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AUTHOR’S NOTE: This is part 10 in a series of blog updates on my health status.

I have had to do a lot of apologizing lately—to my favorite client for a terse email, to the lovely woman who cleans our home for a sharp text, to my husband for an insanely impatient rant. Or two. I’m left wondering if my short temper and bad judgment is simply due to the stress of the pandemic. Or is there another reason?

A few weeks ago, a friend sent me a link to an article about how COVID is causing mood and personality changes in patients as well as the general public. This makes sense to me. To some extent, all of us are suffering from stress and anxiety because of the many changes the pandemic has brought about, but research is showing that some patients with COVID are experiencing significant mood and cognitive alterations, including psychosis.

There are many explanations for these changes, including the virus directly affecting the brain as well as the inflammation that comes from the fevers associated with COVID. The inflammation can alter both brain structure and chemistry.

I never got a definitive diagnosis of what virus attacked me in April, but I certainly had symptoms comparable to patients with COVID, including a high fever for 10 days and severe headaches that lasted more than a month. Clearly, my brain was suffering during this time.  I couldn’t drive for five weeks because the movement of on-coming traffic made me dizzy, confused, and frighteningly agitated.

I wonder if my personality has been altered by changes in brain structure and/or chemistry. If so, is this a short-term or long-term issue? Will I feel like myself again, or will I need to not only adapt to the new normal in our world but also the new normal of my personality?

Pondering these questions makes me think of Marcie, a cat with a “purr-sonality” I found both fascinating and frustrating.

Marcie was estimated to be 12 years old when Scott and I adopted her on January 3, 2018. We met her at a very well-funded animal shelter where most cats waiting to be adopted had private kitty condos with cat furniture, toys, and brushes, as well as windows to the outside world that provided the avid bird watchers hours of excitement.

Marcie was a quiet, reserved little old lady who sat like a stone statue on Scott’s lap while we gently petted her, asking ourselves, “Is this the right cat to add to our family?” I was mourning the loss of Lucy, a neurotic tuxedo cat I’d had for 14 years. I needed another cat to fill the furry hole her death left in my heart. Scott was less than enthusiastic about adopting another cat, but he went along with my plan.

After about five minutes of gentle petting, Marcie couldn’t help herself. She emitted a quick, quiet purr. It was more like a gentle rumble emanating from her tiny, bony body. She weighed less than 5 pounds at that point. That fleeting purr made me quickly fall in love with her.

She didn’t make a sound on the drive home that cool, rainy afternoon, but once we brought her into the house, she let us know she was not happy by growling every time we approached her. Our cat Charlie was ecstatic to see another kitty in the house, but Marcie wanted nothing to do with him, growling at him every time he walked up to her. Sadly, she treated him like this throughout her time with us.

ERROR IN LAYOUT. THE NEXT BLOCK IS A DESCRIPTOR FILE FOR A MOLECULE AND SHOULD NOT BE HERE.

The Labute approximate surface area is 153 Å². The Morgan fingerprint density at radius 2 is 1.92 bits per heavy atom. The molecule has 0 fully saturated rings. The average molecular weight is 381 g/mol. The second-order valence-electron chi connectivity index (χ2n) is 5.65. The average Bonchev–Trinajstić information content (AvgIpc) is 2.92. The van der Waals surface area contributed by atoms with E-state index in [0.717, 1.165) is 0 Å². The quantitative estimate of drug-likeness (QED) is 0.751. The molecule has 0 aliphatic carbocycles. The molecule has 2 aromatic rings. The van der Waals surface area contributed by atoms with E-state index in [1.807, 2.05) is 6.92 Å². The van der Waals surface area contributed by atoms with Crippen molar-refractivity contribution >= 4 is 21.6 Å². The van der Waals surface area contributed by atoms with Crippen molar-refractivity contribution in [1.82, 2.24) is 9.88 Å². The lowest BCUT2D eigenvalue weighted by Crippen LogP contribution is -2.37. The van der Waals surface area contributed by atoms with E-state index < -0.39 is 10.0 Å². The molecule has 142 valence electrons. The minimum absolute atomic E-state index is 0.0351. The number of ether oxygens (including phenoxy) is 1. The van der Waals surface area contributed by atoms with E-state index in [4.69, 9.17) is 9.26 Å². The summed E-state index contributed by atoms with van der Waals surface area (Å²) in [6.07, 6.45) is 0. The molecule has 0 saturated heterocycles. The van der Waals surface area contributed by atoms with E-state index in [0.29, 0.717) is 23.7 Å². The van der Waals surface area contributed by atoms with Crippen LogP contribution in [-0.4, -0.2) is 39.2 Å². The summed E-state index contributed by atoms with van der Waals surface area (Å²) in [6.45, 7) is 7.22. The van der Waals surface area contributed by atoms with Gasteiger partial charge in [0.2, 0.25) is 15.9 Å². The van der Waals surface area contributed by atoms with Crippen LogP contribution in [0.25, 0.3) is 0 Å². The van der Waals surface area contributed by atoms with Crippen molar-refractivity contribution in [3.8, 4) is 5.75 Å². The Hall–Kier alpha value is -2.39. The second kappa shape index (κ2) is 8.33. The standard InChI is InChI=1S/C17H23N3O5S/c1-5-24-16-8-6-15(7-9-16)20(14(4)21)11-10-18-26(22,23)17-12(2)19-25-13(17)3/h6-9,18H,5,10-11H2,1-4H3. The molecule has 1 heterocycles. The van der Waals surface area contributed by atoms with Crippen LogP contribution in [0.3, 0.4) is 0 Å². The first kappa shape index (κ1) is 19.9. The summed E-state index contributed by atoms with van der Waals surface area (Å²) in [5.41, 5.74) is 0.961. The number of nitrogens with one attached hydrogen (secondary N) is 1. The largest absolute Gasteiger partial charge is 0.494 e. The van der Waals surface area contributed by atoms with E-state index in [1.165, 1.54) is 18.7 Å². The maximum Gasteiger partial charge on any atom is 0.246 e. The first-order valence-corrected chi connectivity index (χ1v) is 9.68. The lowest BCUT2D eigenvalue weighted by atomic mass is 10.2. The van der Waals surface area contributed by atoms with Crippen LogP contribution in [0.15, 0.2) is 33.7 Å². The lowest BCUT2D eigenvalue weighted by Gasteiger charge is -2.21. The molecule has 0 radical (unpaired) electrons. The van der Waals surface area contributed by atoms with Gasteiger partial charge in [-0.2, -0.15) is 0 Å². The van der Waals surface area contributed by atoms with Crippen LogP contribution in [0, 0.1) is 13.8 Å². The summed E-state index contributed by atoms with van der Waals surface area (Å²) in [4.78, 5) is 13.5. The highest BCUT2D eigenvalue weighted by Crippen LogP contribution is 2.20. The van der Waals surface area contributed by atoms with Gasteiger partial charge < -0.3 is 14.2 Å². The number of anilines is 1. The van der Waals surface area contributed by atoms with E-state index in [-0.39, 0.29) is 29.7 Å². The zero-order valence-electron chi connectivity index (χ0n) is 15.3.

For the first month, we continually reassured ourselves by saying things like, “Oh, this will pass. She’s just getting used to her new home, her new brother, her new surroundings, her new food.” But her temperament never changed. We have a short video of me talking to her, asking questions like, “Do you like your new home? What do you think of your new brother? Do you like the food we give you?” Her response to every question was the same. “Grrr, grumble, ererer, grrrrr!”

Our vet laughed when we told her this, saying, “So you’ve never had a tortie, eh? This is called ‘tortietude.’ These cats are notorious for being rather grumpy.” That was an understatement. Nearly every time I got within a foot of her she’d growl. And nearly every time I said her name she’d growl. I honestly never heard her meow. Maybe she never learned how.

On rare occasions, she’d let me brush her long fur and she’d purr, sometimes even acting like she liked the brushing and attention. Scott never got this response from her, and therefore never bonded with her, but I loved her spicy spirit. I can relate to being grumpy with the world, especially now.

We’d only had Marcie for five months when we learned she had kidney disease. This may have partly explained her foul mood; she likely never felt good. We switched to kidney formula food, took her to the vet clinic for fluid treatments, bought her a water fountain to encourage hydration between fluid treatments, and made her life as comfortable as possible during her final six months.

On her last day, I made the bed like every morning, laid out her “Princess Pillow” blanket, gently placed her on it, and petted her despite her growling. I then noticed her labored breathing. “Oh, sweet girl,” I said. “It’s time, isn’t it.” She looked up at me, starting purring, and I knew. Her sudden personality change let me know. It was time to let her go.

As I move forward with healing my body and brain, I’m following advice from experts who recommend mindfulness training, gentle daily physical activity, and—my favorite—napping. It gives my brain a chance to rest and my body time to relax.

Maybe that’s what we all need right now, time to rest and relax from the stress, anxiety, and personality changes brought on by COVID.